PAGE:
Update on big four economic indicators (medium):

       The negatives:

(1)   a vulnerable global banking system.  This week, the news was actually good:  the Fed adopted measures to curb its emergency lending power, including the ability to offer below Market rates.  This is yet another step to avoid the bail out another ‘too big to fail’ bank and will hopefully further improve the public’s confidence that [a] the US financial system is increasingly sound and [b] the game isn’t rigged for the big boys. 

I have spent volumes of ink in these pages criticizing the criminal behavior of the banksters and complicity of the regulatory authorities.  But credit where credit is due---both the EU and US banking powers have been enforcing measures to address the capital inadequacies of the big banks and speculative behavior of their proprietary trading desks.  As a result, US and UK banks have been passing increasingly stringent ‘stress tests’.

Unfortunately, S&P views this as a negative.  This week it downgraded the credit rating of eight large US banks because the odds of them getting bailed out has risen.

Of course, we are not going to know just how effective these steps will be until the next crisis.  However, they clearly will have some impact and, hence, whatever problems may arise, they are certain to be less than they would have been if nothing were done.  The biggest question in my mind is how much risk is embedded in the derivative portfolios currently on bank balance sheets.  Unfortunately, I don’t think anyone will know the answer to that until after the fact.

Here is an attempt to answer that question.  It is a bit long and a bit in the weeds, but a must read:

Bottom line, while I still consider this a risk, as the result of recent rules and regulations imposed by the regulators, it is likely that the risks are not as big as they were in the prior crisis.

 ‘My concern here.....that: [a] investors ultimately lose confidence in our financial institutions and refuse to invest in America and [b] the recent scandals are simply signs that our banks are not as sound and well managed as we have been led to believe and, hence, are highly vulnerable to future shocks, particularly in the international financial system.’

(2)   fiscal/regulatory policy.  This week, senate and house conferees reached an agreement on a $305 billion highway bill which they say will require no debt financing.  The good news is that this measure not only addresses the deteriorating US infrastructure but also creates jobs both directly and indirectly.  The bad news was that it would be financed with smoke and mirrors which means our ruling class still can’t manage an honest budget even when it tries to do the right thing.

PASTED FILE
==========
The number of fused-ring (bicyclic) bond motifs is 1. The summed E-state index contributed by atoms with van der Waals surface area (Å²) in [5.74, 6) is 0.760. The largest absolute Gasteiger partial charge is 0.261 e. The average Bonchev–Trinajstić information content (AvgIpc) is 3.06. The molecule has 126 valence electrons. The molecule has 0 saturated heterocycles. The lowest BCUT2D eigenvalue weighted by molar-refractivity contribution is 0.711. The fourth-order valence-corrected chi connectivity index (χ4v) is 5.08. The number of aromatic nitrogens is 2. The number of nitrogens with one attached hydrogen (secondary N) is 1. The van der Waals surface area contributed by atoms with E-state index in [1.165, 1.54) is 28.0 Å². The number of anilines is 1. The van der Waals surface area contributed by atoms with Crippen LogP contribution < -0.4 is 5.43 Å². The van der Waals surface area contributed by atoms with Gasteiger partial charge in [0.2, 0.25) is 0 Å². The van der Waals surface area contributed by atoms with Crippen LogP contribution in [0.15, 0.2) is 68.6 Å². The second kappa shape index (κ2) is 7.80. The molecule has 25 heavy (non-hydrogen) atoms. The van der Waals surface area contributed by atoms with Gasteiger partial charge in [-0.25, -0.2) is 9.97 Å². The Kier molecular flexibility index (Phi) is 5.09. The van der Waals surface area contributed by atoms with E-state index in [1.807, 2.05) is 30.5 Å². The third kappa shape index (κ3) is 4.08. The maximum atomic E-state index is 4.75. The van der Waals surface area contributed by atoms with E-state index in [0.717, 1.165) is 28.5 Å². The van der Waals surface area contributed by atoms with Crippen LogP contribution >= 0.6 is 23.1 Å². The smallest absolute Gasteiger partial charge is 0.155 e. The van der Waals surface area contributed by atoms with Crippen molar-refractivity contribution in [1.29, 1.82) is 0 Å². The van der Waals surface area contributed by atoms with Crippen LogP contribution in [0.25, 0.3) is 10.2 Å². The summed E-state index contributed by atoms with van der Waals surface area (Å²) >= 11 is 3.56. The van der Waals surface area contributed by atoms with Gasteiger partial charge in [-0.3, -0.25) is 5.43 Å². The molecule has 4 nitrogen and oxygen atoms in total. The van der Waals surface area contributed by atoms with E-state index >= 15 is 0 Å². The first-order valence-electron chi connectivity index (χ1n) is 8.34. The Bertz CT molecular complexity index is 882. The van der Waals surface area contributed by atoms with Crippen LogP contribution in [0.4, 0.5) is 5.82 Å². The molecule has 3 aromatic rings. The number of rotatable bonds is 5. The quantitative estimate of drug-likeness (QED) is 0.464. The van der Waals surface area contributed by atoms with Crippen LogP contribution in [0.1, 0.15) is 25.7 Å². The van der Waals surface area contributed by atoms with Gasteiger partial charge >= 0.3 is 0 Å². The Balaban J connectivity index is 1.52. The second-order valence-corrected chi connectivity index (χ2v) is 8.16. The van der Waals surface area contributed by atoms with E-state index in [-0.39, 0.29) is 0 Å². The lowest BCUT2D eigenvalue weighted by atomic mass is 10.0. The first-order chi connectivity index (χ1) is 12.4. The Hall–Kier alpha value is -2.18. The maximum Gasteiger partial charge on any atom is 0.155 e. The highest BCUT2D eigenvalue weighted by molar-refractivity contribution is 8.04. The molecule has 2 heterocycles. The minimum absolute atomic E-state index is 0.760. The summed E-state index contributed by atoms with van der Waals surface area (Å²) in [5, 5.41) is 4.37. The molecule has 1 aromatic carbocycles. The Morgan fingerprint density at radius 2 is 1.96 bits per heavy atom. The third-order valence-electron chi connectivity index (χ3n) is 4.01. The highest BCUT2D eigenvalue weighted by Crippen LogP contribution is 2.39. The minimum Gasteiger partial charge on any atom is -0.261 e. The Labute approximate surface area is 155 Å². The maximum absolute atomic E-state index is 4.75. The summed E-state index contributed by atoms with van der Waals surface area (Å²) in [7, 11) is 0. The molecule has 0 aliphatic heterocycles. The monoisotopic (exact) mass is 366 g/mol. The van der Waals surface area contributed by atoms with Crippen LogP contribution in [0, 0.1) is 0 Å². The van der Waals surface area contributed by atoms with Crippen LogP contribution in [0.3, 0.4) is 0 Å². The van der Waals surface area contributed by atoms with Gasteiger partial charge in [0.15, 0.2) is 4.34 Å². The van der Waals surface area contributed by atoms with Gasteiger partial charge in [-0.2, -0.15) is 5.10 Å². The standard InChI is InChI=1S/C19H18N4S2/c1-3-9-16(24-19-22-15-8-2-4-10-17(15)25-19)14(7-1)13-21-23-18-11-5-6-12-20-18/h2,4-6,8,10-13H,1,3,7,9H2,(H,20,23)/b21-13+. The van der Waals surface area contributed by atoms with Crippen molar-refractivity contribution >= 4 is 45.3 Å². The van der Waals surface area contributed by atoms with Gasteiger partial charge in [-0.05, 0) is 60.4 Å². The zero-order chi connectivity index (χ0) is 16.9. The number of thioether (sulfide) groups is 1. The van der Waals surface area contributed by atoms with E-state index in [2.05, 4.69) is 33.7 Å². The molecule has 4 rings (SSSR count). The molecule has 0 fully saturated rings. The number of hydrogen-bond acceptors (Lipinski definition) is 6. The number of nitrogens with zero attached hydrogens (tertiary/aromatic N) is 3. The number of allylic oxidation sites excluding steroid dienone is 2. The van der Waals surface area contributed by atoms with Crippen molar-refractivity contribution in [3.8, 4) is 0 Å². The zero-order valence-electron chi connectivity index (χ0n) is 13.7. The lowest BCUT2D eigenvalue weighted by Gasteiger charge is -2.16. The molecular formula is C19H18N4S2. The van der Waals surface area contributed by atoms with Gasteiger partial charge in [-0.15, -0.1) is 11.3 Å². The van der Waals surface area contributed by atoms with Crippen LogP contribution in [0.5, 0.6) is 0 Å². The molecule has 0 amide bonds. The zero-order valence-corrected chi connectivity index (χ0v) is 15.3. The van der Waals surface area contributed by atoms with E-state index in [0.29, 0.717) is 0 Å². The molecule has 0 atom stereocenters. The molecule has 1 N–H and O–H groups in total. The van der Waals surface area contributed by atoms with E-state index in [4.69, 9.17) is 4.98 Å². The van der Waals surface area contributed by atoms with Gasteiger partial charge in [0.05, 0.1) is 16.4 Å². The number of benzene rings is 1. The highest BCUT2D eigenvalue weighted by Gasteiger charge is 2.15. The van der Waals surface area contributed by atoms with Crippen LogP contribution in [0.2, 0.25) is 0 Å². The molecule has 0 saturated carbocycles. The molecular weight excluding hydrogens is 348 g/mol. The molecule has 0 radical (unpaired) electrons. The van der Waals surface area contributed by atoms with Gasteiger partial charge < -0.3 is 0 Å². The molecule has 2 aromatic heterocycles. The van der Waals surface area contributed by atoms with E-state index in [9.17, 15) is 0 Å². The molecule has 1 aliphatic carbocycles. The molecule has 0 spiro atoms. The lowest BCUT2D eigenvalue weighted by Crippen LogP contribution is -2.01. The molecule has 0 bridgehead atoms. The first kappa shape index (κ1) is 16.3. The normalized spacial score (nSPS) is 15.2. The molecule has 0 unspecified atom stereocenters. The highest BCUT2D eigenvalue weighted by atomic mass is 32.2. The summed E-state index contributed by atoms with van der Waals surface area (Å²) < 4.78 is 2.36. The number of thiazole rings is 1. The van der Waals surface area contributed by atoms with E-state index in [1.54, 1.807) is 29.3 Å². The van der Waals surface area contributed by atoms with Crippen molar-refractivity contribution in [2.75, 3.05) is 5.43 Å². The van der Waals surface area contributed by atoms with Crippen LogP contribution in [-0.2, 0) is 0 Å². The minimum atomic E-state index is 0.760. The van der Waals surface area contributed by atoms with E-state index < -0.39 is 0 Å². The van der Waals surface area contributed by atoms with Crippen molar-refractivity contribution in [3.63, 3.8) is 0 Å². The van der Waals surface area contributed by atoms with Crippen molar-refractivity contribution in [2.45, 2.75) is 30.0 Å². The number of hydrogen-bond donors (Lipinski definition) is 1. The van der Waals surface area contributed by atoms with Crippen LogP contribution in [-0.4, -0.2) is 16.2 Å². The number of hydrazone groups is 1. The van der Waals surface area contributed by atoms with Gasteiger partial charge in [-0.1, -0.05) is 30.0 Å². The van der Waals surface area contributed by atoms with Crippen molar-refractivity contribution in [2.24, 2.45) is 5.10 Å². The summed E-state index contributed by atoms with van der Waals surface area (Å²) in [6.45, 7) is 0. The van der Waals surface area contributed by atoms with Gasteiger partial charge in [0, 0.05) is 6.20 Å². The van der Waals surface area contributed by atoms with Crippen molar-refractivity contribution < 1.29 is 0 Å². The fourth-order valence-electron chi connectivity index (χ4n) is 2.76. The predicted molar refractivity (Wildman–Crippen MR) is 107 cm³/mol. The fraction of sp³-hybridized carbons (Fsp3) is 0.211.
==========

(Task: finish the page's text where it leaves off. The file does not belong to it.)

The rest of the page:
(3)   the potential negative impact of central bank money printing:  The key point here is that [a] the Fed has inflated bank reserves far beyond any comparable level in history and [b] while this hasn’t been an economic problem to date, {i} it still has to withdraw all those reserves from the system without creating any disruptions---a task that I regularly point out it has proven inept at in the past and {ii} it has created or is creating asset bubbles in the stock market as well as in the auto, student and mortgage loan markets.  

As I noted above, Yellen reiterated that a December rate hike was likely to occur.  She made it more emphatic by saying that if the Fed didn’t raise rates now, it risked being too late---a statement that I believe that she will come to regret.  In my opinion, the preponderance of evidence is that the Fed is already too late and that the economy is weakening from an already below average historical rate of recovery.

Making matters worse is that the rest of the world’s central banks recognize that economic conditions are frail and are planning new QE measures.  That became a point of confusion this week as Draghi/ECB made hawkish sounds on Thursday.  When the Market reacted violently to those comments, they were quickly walked them back on Friday.  The point here being that a huge divergence in central bank monetary policy is upon us and there is uncertainty as to the economic/Market consequences.

‘To be clear, I am not concerned about the economic effect of a 25 basis point rise in the US Fed Funds rate.  That won’t likely make a difference one way or the other.  What I am worried about is investors’ concluding that (1) not one of the globe’s central bankers have a f**king clue what they are doing, i.e. the Fed is pretending to be tightening because economic condition in the US are just swell when in fact they are not yet the ECB, the Bank of Japan and the Bank of China are cranking up QE because their economic growth rates are just as feeble as our own and (2) decide that valuations don’t properly reflect reality.  Think about the perverse logic here and tell me all is well.’ 

You know my bottom line: sooner or later, the price will be paid for asset mispricing and misallocation.  The longer it takes and the greater the magnitude of QE, the more the pain.
(4)   geopolitical risks: after the Paris tragedy, the question was, is the war now expanding geographically?  I am not sure if the California shootings are the answer.  But if it is yes, there will likely be more such incidents in the near future.  Of course, the real problem is that no one has the foggiest notion how to solve the Middle East/Islamic radicalism quagmire, all that neocon bulls**t notwithstanding.  How many times do we have to kill young Americans only to make the Middle East turmoil all the greater?  This country needs a radical change in direction in its Middle East policy; and I fear that only a second 9/11 type tragedy will cause that to happen.

This is a great analysis of the problem but offers no solution, making it useless (medium):